A dice-based target number system in which the target number is whatever you rolled last. So, if you rolled a 17 on 3d6, that is awesome. However, that means your next roll has to beat 17 as a target number.

    In this way, the system resists or relaxes against the player's rolls, as per the second part of your definition. Am I on the right track?
  • There are other games that do this in different ways. Bliss Stage, another Otherkind descendant, is another great example: you roll dice in an attempt to fulfill a mission and it's your own failures (or overtaxing your limited resources) that provides the challenge.
  • Since you mention Bliss Stage, that opens up another interesting take on Isometric Resolution, in that whereas you may be mechanically providing your own opposition, you are trying to outwit the GM strategically. That is, the GM has resources and game functions available that they may use to affect the price of your success/failure, rather than change the probability of it; so, is this a feature solely of 'IR-type' games and, is it a desirable feature?

    'Elfs' is another good example of an IR game: there are plenty of NPCs and monsters to fight in what are ostensibly classic dungeoneering-style scenarios, but the GM never has to roll for any of them, all that matters is the PCs successes and failures, which entirely determine both the damage they take and the treasure they gain.

    'Best Friends' may or may not be an IR game: the GM certainly gets some say in the level of challenge the PCs are faced with, but is up to the players to decide if they want to succeed, which requires them to give one of their limited supply of 'friend-chips' to another player. As their is a semi-adversarial component to the game, choosing to succeed weakens you for later challenges while at the same time strengthening another player.
  • In Poison'd, players roll against their own stats, as I recall.
    My game City of Refuge, being descended from Otherkind, has a lot of IR-ness. And it fits Daniel's resource A / resource B - endgame idea above, to a certain extent.
  • In my game Pilgrims to Ruin, players also roll against themselves. When you decide what your intent is you roll the character Drive related to that intent and the GM rolls your character's Drive opposed to that intent.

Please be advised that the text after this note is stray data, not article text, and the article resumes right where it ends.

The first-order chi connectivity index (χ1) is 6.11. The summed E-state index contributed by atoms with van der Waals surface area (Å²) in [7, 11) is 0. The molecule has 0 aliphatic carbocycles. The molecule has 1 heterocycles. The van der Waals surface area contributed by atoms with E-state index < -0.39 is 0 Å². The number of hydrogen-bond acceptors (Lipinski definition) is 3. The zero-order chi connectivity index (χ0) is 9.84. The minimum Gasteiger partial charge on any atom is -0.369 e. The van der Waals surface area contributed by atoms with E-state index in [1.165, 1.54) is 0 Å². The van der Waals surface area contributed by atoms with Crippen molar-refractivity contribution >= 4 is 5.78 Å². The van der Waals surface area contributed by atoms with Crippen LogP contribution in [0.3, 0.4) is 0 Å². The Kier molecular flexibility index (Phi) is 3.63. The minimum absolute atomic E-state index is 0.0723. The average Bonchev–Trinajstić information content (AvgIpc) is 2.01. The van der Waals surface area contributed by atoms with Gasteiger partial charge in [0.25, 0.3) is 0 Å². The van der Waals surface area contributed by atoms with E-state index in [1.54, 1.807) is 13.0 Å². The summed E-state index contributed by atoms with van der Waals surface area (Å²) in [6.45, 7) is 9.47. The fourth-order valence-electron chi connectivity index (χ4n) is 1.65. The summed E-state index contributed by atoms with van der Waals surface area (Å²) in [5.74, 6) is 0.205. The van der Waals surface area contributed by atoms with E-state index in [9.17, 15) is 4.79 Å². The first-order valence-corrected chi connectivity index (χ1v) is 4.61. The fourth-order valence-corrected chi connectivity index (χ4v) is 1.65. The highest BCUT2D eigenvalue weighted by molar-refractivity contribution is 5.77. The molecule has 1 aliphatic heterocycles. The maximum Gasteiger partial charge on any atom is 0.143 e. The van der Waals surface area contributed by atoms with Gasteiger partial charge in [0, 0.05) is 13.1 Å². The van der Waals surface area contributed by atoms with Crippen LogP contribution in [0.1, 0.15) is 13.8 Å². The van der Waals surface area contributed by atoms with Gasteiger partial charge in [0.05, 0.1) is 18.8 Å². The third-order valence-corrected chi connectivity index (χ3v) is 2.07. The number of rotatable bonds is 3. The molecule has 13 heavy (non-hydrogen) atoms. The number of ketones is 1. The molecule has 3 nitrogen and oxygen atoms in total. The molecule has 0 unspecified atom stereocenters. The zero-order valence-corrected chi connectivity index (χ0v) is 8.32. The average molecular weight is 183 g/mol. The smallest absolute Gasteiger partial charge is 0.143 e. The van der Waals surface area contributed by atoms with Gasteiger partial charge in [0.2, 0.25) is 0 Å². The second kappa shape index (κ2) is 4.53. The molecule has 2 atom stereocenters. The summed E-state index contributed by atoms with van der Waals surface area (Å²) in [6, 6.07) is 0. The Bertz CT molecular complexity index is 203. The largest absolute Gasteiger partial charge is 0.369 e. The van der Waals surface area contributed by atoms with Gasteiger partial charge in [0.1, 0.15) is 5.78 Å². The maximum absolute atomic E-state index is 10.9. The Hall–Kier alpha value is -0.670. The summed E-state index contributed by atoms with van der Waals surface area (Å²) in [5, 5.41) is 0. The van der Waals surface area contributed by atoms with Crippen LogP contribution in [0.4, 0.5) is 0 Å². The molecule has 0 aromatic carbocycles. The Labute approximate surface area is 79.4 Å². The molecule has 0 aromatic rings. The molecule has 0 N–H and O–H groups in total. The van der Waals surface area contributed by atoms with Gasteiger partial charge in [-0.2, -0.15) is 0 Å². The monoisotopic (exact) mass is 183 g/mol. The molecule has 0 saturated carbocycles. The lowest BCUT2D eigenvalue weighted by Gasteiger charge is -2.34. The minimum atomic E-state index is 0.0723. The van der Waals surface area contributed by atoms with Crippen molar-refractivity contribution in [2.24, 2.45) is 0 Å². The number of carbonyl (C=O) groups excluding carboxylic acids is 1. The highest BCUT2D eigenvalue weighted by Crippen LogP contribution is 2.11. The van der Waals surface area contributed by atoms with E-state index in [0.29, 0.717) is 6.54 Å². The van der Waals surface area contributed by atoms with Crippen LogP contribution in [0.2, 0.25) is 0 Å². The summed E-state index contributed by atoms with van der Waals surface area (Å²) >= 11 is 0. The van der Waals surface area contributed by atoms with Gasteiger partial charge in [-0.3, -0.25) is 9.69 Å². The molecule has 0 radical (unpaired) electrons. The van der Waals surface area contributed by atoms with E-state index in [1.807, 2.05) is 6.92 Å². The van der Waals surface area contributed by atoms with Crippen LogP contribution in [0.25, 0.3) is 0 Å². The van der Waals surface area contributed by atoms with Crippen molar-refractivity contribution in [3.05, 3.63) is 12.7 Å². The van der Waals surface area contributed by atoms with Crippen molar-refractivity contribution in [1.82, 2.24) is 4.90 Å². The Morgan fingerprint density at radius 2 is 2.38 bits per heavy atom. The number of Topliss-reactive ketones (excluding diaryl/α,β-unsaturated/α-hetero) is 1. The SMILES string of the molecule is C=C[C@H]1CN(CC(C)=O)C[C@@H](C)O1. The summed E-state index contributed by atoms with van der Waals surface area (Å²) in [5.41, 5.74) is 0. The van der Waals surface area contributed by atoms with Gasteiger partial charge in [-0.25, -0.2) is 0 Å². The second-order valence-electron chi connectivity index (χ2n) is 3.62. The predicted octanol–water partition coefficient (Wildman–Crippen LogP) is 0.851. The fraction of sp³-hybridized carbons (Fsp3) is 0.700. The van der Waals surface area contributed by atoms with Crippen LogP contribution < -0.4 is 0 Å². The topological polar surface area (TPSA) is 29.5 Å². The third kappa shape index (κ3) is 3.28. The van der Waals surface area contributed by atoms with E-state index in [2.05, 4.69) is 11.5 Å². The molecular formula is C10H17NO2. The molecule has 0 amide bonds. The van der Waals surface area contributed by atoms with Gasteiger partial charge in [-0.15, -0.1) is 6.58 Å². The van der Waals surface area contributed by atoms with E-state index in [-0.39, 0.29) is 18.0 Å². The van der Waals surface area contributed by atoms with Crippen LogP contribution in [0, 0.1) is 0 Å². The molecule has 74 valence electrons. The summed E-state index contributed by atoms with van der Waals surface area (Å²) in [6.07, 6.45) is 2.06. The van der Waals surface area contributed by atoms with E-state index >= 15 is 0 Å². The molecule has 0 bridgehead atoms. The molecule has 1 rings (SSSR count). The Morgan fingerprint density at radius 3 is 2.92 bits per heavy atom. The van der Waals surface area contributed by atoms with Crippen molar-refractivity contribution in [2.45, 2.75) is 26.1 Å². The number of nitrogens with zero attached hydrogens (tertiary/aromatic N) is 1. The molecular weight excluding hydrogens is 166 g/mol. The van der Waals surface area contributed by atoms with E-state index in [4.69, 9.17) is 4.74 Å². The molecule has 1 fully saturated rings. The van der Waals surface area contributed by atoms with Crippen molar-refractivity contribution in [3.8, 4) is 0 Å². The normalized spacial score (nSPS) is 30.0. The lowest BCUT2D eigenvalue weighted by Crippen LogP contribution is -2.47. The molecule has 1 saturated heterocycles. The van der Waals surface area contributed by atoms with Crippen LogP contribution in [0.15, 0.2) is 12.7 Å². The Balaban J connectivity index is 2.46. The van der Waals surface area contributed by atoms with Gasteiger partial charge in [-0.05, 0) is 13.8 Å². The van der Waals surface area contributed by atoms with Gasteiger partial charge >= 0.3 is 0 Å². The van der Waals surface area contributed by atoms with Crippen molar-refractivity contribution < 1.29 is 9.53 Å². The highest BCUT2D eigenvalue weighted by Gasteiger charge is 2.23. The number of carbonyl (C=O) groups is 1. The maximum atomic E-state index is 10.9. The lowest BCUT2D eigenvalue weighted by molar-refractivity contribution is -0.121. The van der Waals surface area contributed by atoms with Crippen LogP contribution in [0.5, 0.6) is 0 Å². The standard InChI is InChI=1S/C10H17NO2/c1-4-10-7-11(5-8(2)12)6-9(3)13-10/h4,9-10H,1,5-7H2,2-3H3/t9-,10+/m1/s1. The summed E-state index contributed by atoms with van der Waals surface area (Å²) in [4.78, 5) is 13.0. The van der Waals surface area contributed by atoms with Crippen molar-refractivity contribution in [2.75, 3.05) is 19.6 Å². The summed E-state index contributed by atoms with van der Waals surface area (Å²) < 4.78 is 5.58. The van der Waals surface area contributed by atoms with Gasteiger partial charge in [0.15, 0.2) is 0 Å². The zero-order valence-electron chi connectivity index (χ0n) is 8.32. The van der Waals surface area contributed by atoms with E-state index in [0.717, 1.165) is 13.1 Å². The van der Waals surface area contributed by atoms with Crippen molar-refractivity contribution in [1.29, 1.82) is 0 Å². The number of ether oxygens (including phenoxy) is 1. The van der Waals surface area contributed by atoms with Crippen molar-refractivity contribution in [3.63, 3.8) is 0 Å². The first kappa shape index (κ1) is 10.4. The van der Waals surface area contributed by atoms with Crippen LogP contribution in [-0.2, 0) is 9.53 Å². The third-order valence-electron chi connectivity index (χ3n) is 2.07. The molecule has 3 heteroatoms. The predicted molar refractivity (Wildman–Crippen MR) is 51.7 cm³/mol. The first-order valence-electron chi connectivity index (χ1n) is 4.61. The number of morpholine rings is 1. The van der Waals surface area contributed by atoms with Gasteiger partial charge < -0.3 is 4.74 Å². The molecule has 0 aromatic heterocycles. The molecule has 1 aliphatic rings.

• Posted By: James MullenSince you mention Bliss Stage, that opens up another interesting take on Isometric Resolution, in that whereas you may be mechanically providing your own opposition, you are trying to outwit the GM strategically. That is, the GM has resources and game functions available that they may use to affect the price of your success/failure, rather than change the probability of it; so, is this a feature solely of 'IR-type' games and, is it adesirablefeature?
    I've never played Bliss Stage, but heard it explained in glowing terms by my friends. I would need details on how it works, because if the harm inflicted is determined by the GM, that part would not be isometric unless the system itself somehow determined the minimum/maximum limits of the damage. In Danger Patrol, the harm is determined by the system, but the GM describes what form that harm takes. I that would be isometric. On the other side of the spectrum, Apocolypse World whether you take harm is determined by your own die roll, but the amount of damage is semi-arbitrarily determined by the GM.

    Is what you have described desireable? Good question. I would say that it would be a desireable Isometric Resolution if the system determined how bad the outcome was, but the GM is given creative leeway in what exactly happens.
  • Posted By: DanielSolisHeck, that definition works well for me. Another way to do an isometric system would be something like this:

    A dice-based target number system in which the target number is whatever you rolled last. So, if you rolled a 17 on 3d6, that is awesome. However, that means your next roll has to beat 17 as a target number.

    In this way, the system resists or relaxes against the player's rolls, as per the second part of your definition. Am I on the right track?
    You have are on the right track. However, I was thinking more along the lines of a budget that the GM spends throughout an adventure to create the challenges. What he spends ends up in the players hands for their own use, which ends up back in the GMs possession to create more challenges. (Yes, I am basically describing the Fan Mail mechanic in Primetime Adventures.)